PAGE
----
The name of this golf club is no bluff; golfers will be playing some very altitudinal golf as they traverse this property near the Missouri River, west of St. Louis.
The first three holes are an excellent primer on what you should expect for most of the round: No. 1 is a par five that serves as a gentle opener while traveling downhill toward the river. No. 2 is a par three with a significant fall from tee to green, one of many such heroic holes that Tom Fazio has crafted during his long career. No. 3 will be your first par four but — despite being less than 400 yards from the tips — it will feel even longer than the opening par five, as you begin to come back from where you started. At the end is a green displaying its own version of altitude shifts.
The course is fortunate to have this scenic piece of property to itself, so no real estate will intrude on this idyllic round. The challenge from the tips, at more than 7,000 yards, may seem considerably less idyllic.
It was the early 1990s, at the height of the golf course construction boom, and a prominent developer sought to build a “country club for a day”-style high-end public layout near fast-growing suburbs west of St. Louis on heavily wooded public land owned by the University of Missouri. (More on that later.) Tom Fazio was the highest of course designer high fashion at the time, so he was brought in to design the course. The resulting layout at Missouri Bluffs was intended to sit at or near the top in the rankings of best public courses in the state; while it never quite got to that level, its eventual maturation resulted in a high-quality, playable golf course that flies a bit under the radar among the best courses in the St. Louis area.
Fazio took advantage of the hilly terrain by mostly routing holes up and down hills through U-shaped valleys, and along the tops of ridges, rather than up or down the steeper sides of those ridges. The holes up and down valleys offer forgiveness, with most of them being narrow enough around the edges of the fairway to deflect balls back into the middle, while the hole corridors along the ridges are wide enough to at least allow misses on one side or the other. The layout plays to a total par of 71, with an extra par three on the front nine; those par threes are generally used as transitional holes in the routing, taking players between ridges or valleys and other ridges or valleys. Consequently, there is not much variety at all on those short holes; from the back tees, the shortest and longest of the five par threes measure only provide 23 yards of difference, and all are downhill to varying degrees. But most of the rest of the golf course offers a fair bit of variety, with an excellent set of four par fives and several good par fours along the way.
My favorite holes include: #1, a short downhill par five playing through one of the aforementioned valleys and providing a nice birdie opportunity right off the bat; #3, a par four playing back up another valley towards the clubhouse; #5, a par five along the top of a ridge that plays slightly downhill to a spectacular green with multiple levels left and right; #9, a long dogleg right par four featuring a slight crown to its fairway and an incredibly deep green; #11, a drivable par four with all sorts of trouble lurking around its elevated green; #14, a par three over a ravine to a sliver of a green with a particularly difficult portion in its back right; and finally, #15, the most photographed hole on the course, a short par five that drops well over 100 feet from the tee boxes to the fairway and climbs more than halfway back up to the green. When I was a child, my father joined the then-semi-private club for the first couple of years it was open as a place for him (and me) to play regularly; as such, we previewed the Bluffs in the fall of 1994 ahead of the general public (during which my father holed out from 150+ yards for eagle on the par four #16) and after two or so years of it being nearly the only place we played, we’ve been relatively regular visitors ever since.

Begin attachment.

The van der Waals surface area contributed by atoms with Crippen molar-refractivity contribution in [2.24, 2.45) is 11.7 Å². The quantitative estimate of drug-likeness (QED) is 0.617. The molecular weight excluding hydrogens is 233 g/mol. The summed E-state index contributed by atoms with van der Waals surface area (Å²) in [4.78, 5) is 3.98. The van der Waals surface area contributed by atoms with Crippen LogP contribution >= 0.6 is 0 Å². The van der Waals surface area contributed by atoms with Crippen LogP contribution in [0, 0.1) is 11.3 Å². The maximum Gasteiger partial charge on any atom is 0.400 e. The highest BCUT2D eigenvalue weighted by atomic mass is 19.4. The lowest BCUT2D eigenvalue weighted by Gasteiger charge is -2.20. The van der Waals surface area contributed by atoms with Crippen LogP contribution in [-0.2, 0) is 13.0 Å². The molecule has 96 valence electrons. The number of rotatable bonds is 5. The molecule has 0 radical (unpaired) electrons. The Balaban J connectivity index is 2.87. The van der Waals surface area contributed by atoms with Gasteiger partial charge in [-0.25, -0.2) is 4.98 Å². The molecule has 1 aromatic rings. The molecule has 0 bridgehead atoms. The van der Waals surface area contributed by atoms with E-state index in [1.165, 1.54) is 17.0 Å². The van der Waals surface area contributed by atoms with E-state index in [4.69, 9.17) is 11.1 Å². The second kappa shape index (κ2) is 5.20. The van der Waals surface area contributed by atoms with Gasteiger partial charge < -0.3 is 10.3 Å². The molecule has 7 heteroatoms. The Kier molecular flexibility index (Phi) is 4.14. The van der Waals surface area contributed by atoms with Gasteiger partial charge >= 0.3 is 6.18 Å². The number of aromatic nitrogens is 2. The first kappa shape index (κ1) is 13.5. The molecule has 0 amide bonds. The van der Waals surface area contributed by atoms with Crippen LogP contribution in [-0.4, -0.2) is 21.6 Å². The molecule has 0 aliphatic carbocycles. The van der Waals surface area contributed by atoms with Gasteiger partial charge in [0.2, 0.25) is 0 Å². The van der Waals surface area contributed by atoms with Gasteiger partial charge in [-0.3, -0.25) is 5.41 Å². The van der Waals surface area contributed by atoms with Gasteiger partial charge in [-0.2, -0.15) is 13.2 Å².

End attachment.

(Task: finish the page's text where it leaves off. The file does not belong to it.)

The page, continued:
Fast forward to the present day, and Missouri Bluffs’ story takes a bit of a dark turn. A housing developer – not the one that originally built the course, mind you – worked out a deal with the University of Missouri to purchase several parcels interspersed throughout the course’s routing with the intent of developing a residential subdivision on that land. As this proposal worked its way through the development approval channels, lawsuits were filed by the local chapter of the Sierra Club, among others; hundreds of acres of pristine old-growth forest would be lost, they argued, with associated impacts on flora and fauna in the area. Others questioned a sweetheart deal that was given to a developer to build houses on what was once public land intended for "research" purposes by the university. (The Missouri Bluffs property abuts similarly wooded protected areas on multiple sides, so the development would most certainly be out of character.) While I am not as much an opponent of this development on environmental grounds, from a pure golfing enjoyment perspective, the plans for this subdivision seem outrageously intrusive and the construction process will likely be a nightmare. Most courses with a housing component are usually designed and built together with that housing component, providing at least (when done correctly) some semblance of harmony with the golf course; Missouri Bluffs will not be one of those courses. For now (as of fall 2021), the construction is in Phase 1, which has only impacted the area behind the seventeenth green and eighteenth tee; time will tell if the remaining disruption turns out to be significant or not.
Played over 45 times between October 30, 1994 and September 16, 2021